1972 - 1974

Historical Timeline of the War: 1972-1974 

Henry Kissinger
Le Duc Tho
Tho and Kissinger
Melvin Laird
H.R. Halderman
John Ehrlichman
James Schlesinger
Spiro T. Agnew

Gerald R. Ford
 

January 25, 1972

 

President Nixon announces a proposed eight-point peace plan for Vietnam and also reveals that Kissinger has been secretly negotiating with the North Vietnamese. However, Hanoi rejects Nixon's peace overture.

March—September 1972

In an attempt to force North Vietnam to make concessions in the ongoing peace talks, the Nixon administration orders heavy bombing of supply dumps and petroleum storage sites in and around Hanoi and Haiphong. The administration makes it clear to the North Vietnamese that no section of Vietnam is off-limits to bombing raids.

June 17, 1972

Break-In at Watergate Hotel in Washington, D.C.

October 8, 1972

Henry Kissinger and Le Duc Tho reach agreement in principle on several key measures leading to a cease-fire in Vietnam. Kissinger's view that "peace is at hand," is dimmed by South Vietnamese President Thieu's opposition to the agreement.

October 24, 1972

President Thieu denounces Kissinger's peace proposal.

November 7, 1972

Nixon re-elected.

January 27, 1973

A cease-fire agreement that, in the words of Richard Nixon, "brings peace with honor in Vietnam and Southeast Asia," is signed in Paris by Henry Kissinger and Le Duc Tho. Secretary of Defense Melvin Laird announces the draft is ended in favor of voluntary enlistment.

February 12, 1973

Operation Homecoming begins the release of 591 American POWs from Hanoi.

March 29, 1973

Last U.S. troops leave Vietnam.

April 30, 1973

The Watergate scandal results in the resignation of top Nixon aides H.R. Haldeman and John Ehrlichman.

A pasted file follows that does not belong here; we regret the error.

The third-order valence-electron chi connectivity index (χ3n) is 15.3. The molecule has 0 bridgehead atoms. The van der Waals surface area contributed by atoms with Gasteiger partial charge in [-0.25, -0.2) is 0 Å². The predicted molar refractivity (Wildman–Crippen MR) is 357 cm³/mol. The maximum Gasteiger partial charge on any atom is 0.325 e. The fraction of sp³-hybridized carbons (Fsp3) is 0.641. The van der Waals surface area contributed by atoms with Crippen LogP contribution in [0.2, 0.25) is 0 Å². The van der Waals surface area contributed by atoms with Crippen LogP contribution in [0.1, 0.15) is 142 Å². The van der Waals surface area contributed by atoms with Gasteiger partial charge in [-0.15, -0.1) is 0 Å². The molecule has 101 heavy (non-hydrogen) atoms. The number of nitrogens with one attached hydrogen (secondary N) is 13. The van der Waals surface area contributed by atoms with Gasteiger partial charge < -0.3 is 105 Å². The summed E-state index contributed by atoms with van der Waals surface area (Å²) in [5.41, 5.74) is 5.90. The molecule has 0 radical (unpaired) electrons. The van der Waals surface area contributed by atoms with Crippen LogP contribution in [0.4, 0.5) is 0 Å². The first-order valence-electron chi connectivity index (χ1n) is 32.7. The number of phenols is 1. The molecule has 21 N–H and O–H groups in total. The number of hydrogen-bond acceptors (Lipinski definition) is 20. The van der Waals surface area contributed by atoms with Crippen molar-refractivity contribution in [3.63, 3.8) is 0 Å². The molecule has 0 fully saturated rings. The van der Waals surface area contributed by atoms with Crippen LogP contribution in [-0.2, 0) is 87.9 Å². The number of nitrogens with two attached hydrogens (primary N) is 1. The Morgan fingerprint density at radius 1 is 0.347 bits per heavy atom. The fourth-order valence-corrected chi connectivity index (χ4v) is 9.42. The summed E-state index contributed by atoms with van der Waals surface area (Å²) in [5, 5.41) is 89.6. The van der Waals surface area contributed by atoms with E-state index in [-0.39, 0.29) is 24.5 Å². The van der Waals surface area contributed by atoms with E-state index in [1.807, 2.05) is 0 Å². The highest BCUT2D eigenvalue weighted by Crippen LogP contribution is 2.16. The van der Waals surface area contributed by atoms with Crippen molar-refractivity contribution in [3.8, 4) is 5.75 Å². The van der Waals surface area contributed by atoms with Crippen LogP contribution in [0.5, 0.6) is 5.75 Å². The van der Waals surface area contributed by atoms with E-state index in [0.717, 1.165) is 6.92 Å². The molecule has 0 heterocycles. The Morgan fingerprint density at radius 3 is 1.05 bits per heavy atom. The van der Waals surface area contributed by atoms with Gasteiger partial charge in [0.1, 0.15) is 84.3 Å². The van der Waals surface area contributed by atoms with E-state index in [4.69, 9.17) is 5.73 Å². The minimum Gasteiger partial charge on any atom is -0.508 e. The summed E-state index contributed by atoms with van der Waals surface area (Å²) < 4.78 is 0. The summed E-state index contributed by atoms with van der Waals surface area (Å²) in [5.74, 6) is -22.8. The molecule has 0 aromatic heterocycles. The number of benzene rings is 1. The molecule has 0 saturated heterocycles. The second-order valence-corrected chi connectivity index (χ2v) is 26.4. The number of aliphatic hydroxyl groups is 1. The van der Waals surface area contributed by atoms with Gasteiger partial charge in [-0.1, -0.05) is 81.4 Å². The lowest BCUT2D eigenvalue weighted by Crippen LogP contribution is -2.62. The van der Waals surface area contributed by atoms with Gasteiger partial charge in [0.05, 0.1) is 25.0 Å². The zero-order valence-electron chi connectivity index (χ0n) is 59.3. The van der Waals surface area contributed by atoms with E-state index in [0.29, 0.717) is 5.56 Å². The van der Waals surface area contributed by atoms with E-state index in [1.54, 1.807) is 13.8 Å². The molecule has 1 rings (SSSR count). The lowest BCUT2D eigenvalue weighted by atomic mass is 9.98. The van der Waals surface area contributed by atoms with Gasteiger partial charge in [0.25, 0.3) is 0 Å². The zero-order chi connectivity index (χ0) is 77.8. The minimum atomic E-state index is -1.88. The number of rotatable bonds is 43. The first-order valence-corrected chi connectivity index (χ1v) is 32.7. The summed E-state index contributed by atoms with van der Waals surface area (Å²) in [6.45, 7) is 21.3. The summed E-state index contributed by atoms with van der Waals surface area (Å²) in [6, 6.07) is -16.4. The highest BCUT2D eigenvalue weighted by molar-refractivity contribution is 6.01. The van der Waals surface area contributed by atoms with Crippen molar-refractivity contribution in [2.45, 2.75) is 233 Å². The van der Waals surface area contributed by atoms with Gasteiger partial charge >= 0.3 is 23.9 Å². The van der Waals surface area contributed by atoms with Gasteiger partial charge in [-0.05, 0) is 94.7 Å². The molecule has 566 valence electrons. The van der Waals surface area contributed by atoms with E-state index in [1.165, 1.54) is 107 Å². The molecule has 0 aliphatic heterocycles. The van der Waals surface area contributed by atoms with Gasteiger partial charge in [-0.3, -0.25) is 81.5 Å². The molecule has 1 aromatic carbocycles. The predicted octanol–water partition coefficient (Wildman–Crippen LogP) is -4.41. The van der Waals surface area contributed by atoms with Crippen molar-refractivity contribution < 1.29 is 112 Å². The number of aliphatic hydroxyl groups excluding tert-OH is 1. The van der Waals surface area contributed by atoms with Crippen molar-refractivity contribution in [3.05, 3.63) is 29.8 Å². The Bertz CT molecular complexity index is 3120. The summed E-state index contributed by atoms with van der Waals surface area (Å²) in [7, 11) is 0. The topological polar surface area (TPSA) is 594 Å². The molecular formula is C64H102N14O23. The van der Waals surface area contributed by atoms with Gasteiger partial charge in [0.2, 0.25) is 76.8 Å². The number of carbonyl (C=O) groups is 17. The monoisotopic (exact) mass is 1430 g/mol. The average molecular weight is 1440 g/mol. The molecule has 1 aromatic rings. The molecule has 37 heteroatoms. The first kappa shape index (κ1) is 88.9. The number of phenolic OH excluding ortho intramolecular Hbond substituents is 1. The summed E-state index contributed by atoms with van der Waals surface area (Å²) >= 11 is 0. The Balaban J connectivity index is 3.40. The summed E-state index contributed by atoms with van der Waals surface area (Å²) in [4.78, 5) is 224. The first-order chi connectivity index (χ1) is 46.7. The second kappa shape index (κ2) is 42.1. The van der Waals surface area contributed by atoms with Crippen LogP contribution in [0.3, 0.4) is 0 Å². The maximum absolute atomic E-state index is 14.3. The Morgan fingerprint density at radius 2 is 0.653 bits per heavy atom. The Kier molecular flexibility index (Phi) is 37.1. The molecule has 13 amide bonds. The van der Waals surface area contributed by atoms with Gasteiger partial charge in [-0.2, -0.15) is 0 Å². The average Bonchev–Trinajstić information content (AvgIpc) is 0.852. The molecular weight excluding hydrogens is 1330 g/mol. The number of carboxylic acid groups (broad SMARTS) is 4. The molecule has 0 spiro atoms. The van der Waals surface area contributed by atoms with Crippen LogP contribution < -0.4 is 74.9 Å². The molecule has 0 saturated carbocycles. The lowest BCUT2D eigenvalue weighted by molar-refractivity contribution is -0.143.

July 17, 1973

Secretary of Defense James Schlesinger testifies before the Armed Forces Committee that 3,500 bombing raids were launched into Cambodia to protect American troops by targeting NVA positions. The extent of Nixon's secret bombing campaign angers many in Congress and results in the first call for Nixon's impeachment.

August 14, 1973

All bombing in Cambodia ceases.

October 10, 1973

Vice President, Spiro T. Agnew resigns in a scandal. Replaced by Gerald R. Ford.

November 7, 1973

Congress passes the War Powers Resolution requiring the President to obtain the support of Congress within 90 days of sending American troops abroad.

May 9, 1974

Congress begins impeachment proceedings against President Nixon stemming from the Watergate scandal.

August 9, 1974

Nixon resigns. Gerald R. Ford becomes the 38th U.S. President
September 16, 1974

President Ford announces a clemency program for draft evaders and deserters.

October 1974

North Vietnam decides to launch an invasion of South Vietnam in 1975.

December 18, 1974

North Vietnam's leaders meet in Hanoi to form a plan for final victory.